K. Chida reports personal fees from Bayer outside the submitted work. A. Kawazoe reports personal fees from Daiichi Sankyo, Lilly, Ono, Taiho, Bristol Myers Squibb, Merck Seronobiopharma, MSD, Bayer, Sumitomo Dainippon, and AstraZeneca outside the submitted work. Y. Nakamura reports grants from Taiho Pharmaceutical, Chugai Pharmaceutical, Seagen, Guardant Health, Genomedia, Daiichi Sankyo, and Roche Diagnostics outside the submitted work. Y. Kuboki reports grants and personal fees from Taiho, ONO, Takeda, Boehringer Ingelheim, and Amgen, as well as grants from Bayer, Sanofi, AbbVie, AstraZeneca, Incyte, Chugai, GSK, Genmab, Astellas, and Daiichi-Sankyo outside the submitted work. D. Kotani reports personal fees from Takeda, Chugai, Bristol Myers Squibb, Eli Lilly, and Merckbiopharma; grants and personal fees from Ono and MSD; and grants from Novartis, IQVIA, Syneos Health, CMIC Shift Zero, and Janssen outside the submitted work. T. Kojima reports grants and personal fees from Ono Pharmaceutical and MSD; grants from Amgen Astellas BioPharma, Taiho Pharmaceutical, Shionogi, Chugai Pharmaceutical, and BeiGene Ltd.; and personal fees from Oncolys BioPharma, Astellas Pharma, BMS, and Merk outside the submitted work. H. Bando reports personal fees from Eli Lilly Japan, Taiho Pharmaceutical, and Ono Pharmaceutical, as well as grants from Ono Pharmaceutical outside the submitted work. S. Mishima reports personal fees from Merck Seronobiopharma, as well as grants from Roche Diagnostics outside the submitted work. T. Kuwata reports grants from Roche Diagnostics Japan, as well as personal fees from AstraZeneca, MSD, Bristol Myers Squibb Japan, and Ono Pharmaceutical outside the submitted work. J. Watanabe reports personal fees from Johnson and Johnson, Medtronic, and Eli Lilly, as well as grants from Medtronic, AMCO, and TERUMO outside the submitted work. H. Mano reports grants from Ono Pharmaceutical during the conduct of the study, as well as grants from Daiichi Sankyo, PFDeNA, Sysmex, and Konica–Minolta outside the submitted work. M. Ikeda reports personal fees from ASLAN, NIHON SERVIER, NanoCarrier, Novartis, Bayer, Eli Lilly, Chugai, Shire, Taiho, Sumitomo Dainippon, Teijin Pharma, MSD, Mylan, Astellas, EA Pharma, Gilead, and Otsuka, as well as other support from Yakult, Ono, AstraZeneca, J-Pharma, ASLAN, Merck Serono, NIHON SERVIER, Bristol Myers Squibb, NanoCarrier, Novartis, Bayer, Eli Lilly, MSD, Chugai, Pfizer, Takeda, and Chiome Bioscience outside the submitted work. K. Shitara reports grants from Astellas Pharma, Ono Pharmaceutical, Novartis, Chugai Pharma, Medi-Science, Eisai, and AbbVie Inc.; personal fees from Eli Lilly and Company, Bristol Myers Squibb, Takeda Pharmaceuticals, GlaxoSmithKline, Boehringer Ingelheim, Janssen, and Pfizer Inc.; and grants and personal fees from Daiichi Sankyo, Taiho Pharmaceutical, Merck Pharmaceutical, and Amgen outside the submitted work. I. Endo reports grants from Taiho Pharmaceutical, Ono Pharmaceutical, Chugai Pharmaceutical, Takeda Pharmaceutical, Asahi Kasei Pharmaceutical, Eisai Pharmaceutical, and Eli Lilly Japan outside the submitted work. T. Yoshino reports grants and personal fees from Chugai; personal fees from Takeda, Eli Lily, and Merck Biopharma; and grants from GlaxoSmithKline, Novartis, Sanofi, Ono, Daiichi Sankyo, Parexel, and Sumitomo Dainippon outside the submitted work. No disclosures were reported by the other authors.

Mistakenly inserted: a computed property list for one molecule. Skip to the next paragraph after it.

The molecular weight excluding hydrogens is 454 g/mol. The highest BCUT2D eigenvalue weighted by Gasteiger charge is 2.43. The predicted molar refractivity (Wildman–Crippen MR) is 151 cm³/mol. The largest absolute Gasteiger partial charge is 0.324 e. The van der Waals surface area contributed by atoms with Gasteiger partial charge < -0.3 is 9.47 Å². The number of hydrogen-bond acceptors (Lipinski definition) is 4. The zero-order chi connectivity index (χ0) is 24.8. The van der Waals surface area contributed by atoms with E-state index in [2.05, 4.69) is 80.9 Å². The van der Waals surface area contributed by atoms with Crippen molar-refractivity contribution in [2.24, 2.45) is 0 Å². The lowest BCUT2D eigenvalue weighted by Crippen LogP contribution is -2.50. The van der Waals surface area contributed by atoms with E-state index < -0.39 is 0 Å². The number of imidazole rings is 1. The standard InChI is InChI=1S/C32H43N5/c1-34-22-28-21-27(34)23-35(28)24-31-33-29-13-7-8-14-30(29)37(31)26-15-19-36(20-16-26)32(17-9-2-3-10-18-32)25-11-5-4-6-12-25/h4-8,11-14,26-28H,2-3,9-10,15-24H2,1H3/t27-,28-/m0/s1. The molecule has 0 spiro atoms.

K. Chida: Conceptualization, resources, data curation, formal analysis, supervision, funding acquisition, investigation, visualization, writing–original draft, project administration, writing–review and editing. A. Kawazoe: Conceptualization, resources, data curation, formal analysis, supervision, funding acquisition, investigation, visualization, writing–original draft, project administration, writing–review and editing. T. Suzuki: Formal analysis, supervision, investigation, visualization, writing–review and editing. M. Kawazu: Methodology, writing–review and editing. T. Ueno: Data curation, writing–review and editing. K. Takenouchi: Formal analysis, visualization, writing–review and editing. Y. Nakamura: Writing–review and editing. Y. Kuboki: Writing–review and editing. D. Kotani: Writing–review and editing. T. Kojima: Writing–review and editing. H. Bando: Writing–review and editing. S. Mishima: Writing–review and editing. T. Kuwata: Writing–review and editing. N. Sakamoto: Writing–review and editing. J. Watanabe: Writing–review and editing. H. Mano: Writing–review and editing. M. Ikeda: Writing–review and editing. K. Shitara: Supervision, writing–review and editing. I. Endo: Writing–review and editing. T. Nakatsura: Writing–review and editing. T. Yoshino: Funding acquisition, writing–review and editing.

The authors would like to thank all patients and their families for participating. The authors also would like to thank Enago (www.enago.jp) for the English language review. This study was supported by research funding from the National Cancer Center Hospital East and grants from the Japan Agency for Medical Research and Development (AMED; JP21cm0106502) and the Japan Society for the Promotion of Science (JSPS; KAKENHI, 16K07143 and 21H02772; to M. Kawazu).

The costs of publication of this article were defrayed in part by the payment of page charges. This article must therefore be hereby marked advertisement in accordance with 18 U.S.C. Section 1734 solely to indicate this fact.